World Bank Expresses Concerns Over Decline of Iraqi Economy, Oil Dependence, and Shrinking Cash Reserves

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World Bank Expresses Concerns Over Decline of Iraqi Economy, Oil Dependence, and Shrinking Cash Reserves

The Iraqi economy heavily relies on oil exports, which has caused concern for the World Bank. They have cautioned about the decreasing cash reserves in the country.

The World Bank recently released a report stating that the Iraqi economy is recovering. This growth is mainly due to the rise in oil prices, after suffering from the COVID-19 pandemic’s impact in 2020. Unfortunately, other industries in Iraq are still struggling with economic downturns.

Although Iraq has achieved record oil revenues and received approval for its new fiscal budget, the World Bank warns that the country could miss a crucial chance to implement necessary reforms. These reforms are essential for fostering private sector growth and creating millions of jobs over the next ten years.

The World Bank’s Iraq Economic Monitor report shows that the country experienced a remarkable surge in real GDP growth of 7% in 2022, mainly due to the thriving oil industry. However, this growth rate dropped to 2.6% per year in the first quarter of 2023. Additionally, the value of the Iraqi dinar in the parallel market decreased, leading to an increase in consumer price inflation in early 2023.

During the first nine months of 2022, the oil market was favorable, leading to a substantial rise in total reserves (excluding gold) to an unprecedented $89 billion. However, this trend began to slow down in early 2023.

According to the report, Iraq’s development model, which heavily relies on oil, will encounter significant difficulties if structural reforms are not implemented. It is forecasted that there will be a decrease in overall GDP by 1.1% in 2023. This reduction is primarily caused by a projected 4.4% decrease in oil GDP due to the OPEC+ production quotas that were agreed upon for this year.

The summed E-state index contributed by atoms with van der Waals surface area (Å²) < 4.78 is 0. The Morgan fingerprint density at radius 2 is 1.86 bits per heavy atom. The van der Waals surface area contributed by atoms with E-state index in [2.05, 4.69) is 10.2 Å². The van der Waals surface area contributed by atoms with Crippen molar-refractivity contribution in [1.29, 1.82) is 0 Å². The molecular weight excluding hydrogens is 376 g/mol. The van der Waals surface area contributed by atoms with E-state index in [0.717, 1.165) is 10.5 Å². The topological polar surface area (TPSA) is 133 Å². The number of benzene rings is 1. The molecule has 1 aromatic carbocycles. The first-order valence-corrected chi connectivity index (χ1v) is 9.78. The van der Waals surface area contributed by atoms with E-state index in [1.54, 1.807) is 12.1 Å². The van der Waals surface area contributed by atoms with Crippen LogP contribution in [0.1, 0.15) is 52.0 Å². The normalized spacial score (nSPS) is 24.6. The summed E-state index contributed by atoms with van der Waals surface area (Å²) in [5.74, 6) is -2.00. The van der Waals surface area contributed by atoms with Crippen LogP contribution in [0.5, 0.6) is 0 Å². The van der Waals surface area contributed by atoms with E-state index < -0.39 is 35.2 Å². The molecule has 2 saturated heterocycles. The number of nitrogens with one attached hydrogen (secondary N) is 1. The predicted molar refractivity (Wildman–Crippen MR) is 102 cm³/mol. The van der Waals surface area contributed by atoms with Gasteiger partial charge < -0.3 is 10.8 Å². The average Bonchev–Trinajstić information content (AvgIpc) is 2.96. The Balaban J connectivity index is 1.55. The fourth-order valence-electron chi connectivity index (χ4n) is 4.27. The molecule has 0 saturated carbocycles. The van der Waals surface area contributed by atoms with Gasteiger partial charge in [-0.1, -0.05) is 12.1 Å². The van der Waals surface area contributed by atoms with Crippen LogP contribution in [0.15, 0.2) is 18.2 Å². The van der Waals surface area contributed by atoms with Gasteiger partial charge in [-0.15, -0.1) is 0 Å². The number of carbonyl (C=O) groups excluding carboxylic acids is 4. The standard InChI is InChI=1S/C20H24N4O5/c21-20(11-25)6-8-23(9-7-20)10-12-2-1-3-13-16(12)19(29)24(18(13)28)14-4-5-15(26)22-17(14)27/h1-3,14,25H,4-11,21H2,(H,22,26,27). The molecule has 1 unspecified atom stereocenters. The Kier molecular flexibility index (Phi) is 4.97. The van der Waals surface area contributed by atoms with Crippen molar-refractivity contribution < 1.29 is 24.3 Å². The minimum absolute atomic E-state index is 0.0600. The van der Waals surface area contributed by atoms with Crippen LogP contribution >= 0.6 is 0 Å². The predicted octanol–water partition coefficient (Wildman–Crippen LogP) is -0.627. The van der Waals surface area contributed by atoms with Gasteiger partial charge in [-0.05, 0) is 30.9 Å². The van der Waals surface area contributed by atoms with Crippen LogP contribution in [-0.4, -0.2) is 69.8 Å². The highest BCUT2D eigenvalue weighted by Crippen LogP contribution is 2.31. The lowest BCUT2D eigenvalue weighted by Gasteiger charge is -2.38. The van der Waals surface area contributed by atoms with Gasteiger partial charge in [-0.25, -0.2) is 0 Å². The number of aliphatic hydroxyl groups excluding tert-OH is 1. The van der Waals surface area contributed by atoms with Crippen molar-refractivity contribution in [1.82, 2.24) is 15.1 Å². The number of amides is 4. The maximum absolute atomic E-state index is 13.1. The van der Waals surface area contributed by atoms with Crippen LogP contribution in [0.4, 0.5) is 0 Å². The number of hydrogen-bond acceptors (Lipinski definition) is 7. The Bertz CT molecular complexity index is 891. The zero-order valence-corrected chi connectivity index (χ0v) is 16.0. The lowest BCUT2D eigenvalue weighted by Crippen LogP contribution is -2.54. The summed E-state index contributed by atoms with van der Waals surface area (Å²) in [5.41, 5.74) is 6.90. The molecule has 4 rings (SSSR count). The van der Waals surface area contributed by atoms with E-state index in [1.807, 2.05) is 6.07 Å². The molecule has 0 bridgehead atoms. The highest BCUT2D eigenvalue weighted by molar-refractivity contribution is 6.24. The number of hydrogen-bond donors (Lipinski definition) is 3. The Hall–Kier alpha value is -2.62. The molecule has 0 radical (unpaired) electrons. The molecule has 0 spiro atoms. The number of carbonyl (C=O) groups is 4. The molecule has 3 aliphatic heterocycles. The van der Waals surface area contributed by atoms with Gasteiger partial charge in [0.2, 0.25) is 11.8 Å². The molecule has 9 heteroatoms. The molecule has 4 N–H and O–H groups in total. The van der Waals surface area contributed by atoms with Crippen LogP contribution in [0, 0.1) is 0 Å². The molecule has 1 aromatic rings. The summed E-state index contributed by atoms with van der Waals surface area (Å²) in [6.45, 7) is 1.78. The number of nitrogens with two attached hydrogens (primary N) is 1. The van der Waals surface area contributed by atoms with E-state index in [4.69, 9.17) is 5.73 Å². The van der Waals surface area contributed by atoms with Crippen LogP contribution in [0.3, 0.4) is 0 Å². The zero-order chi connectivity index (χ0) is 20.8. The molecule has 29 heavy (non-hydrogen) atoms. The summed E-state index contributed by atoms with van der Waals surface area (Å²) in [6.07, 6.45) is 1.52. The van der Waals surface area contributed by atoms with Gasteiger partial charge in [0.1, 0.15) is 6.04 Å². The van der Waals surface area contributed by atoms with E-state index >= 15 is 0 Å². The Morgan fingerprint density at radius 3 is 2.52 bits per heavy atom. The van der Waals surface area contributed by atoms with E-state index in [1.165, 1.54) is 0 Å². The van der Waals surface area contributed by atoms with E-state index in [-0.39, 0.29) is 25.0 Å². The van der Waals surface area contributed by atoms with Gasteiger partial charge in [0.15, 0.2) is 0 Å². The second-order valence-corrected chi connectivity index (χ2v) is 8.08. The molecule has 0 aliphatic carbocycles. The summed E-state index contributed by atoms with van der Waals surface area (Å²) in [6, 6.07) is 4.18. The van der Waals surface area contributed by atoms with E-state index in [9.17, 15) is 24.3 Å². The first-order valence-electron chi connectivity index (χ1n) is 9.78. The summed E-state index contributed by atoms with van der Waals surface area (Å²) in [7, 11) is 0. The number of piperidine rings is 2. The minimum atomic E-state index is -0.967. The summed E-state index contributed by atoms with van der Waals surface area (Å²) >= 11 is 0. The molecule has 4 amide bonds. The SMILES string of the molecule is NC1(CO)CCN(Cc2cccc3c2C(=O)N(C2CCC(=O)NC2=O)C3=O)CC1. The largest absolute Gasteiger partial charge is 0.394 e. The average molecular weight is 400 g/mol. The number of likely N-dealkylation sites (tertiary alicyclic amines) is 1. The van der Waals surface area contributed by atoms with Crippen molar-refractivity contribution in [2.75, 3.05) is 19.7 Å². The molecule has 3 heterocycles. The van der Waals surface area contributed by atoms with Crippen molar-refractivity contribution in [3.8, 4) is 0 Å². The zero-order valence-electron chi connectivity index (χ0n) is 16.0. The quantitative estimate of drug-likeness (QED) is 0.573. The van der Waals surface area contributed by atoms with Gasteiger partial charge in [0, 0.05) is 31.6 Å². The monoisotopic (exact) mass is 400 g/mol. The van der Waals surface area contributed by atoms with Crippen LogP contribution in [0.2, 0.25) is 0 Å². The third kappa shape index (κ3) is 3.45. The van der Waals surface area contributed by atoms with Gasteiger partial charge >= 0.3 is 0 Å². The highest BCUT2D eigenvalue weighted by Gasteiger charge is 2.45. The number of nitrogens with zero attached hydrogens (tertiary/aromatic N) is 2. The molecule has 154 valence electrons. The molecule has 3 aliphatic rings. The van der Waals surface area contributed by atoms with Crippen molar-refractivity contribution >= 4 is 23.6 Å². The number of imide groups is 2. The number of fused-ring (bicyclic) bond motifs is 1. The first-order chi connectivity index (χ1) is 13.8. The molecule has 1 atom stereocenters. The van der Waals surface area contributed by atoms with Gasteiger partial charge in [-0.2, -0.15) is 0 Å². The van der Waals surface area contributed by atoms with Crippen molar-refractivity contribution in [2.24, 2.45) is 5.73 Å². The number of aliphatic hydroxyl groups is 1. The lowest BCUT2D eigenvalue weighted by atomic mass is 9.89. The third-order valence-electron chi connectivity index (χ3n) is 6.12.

According to Jean-Christophe Carret, the Country Director for the Middle East Department of the World Bank (which includes Iran, Iraq, Jordan, Lebanon, and Syria), Iraq is experiencing a significant rebound after a long period of instability. However, it cannot depend solely on oil profits for immediate recovery. Carret also stressed that without a strong political commitment to the required reforms, Iraq risks depleting its reserves at a rapid pace and returning to its previous state in a short period.

He urged for immediate action to accelerate the diversification of economic activity and combat existing fragility factors, all while addressing crucial climate-related issues to ensure the ongoing prosperity of the Iraqi population.

This particular chapter of the report focuses on the Iraqi financial sector. It concludes that the lack of capital in dominant state-owned banks and the weakness of the private commercial banking sector are significant impediments to economic diversification.

The report highlights the significance of implementing banking sector reforms and advancing digital financial services to improve financial intermediation and facilitate financial inclusion. This will help to transform the financial sector into a driving force for economic diversification.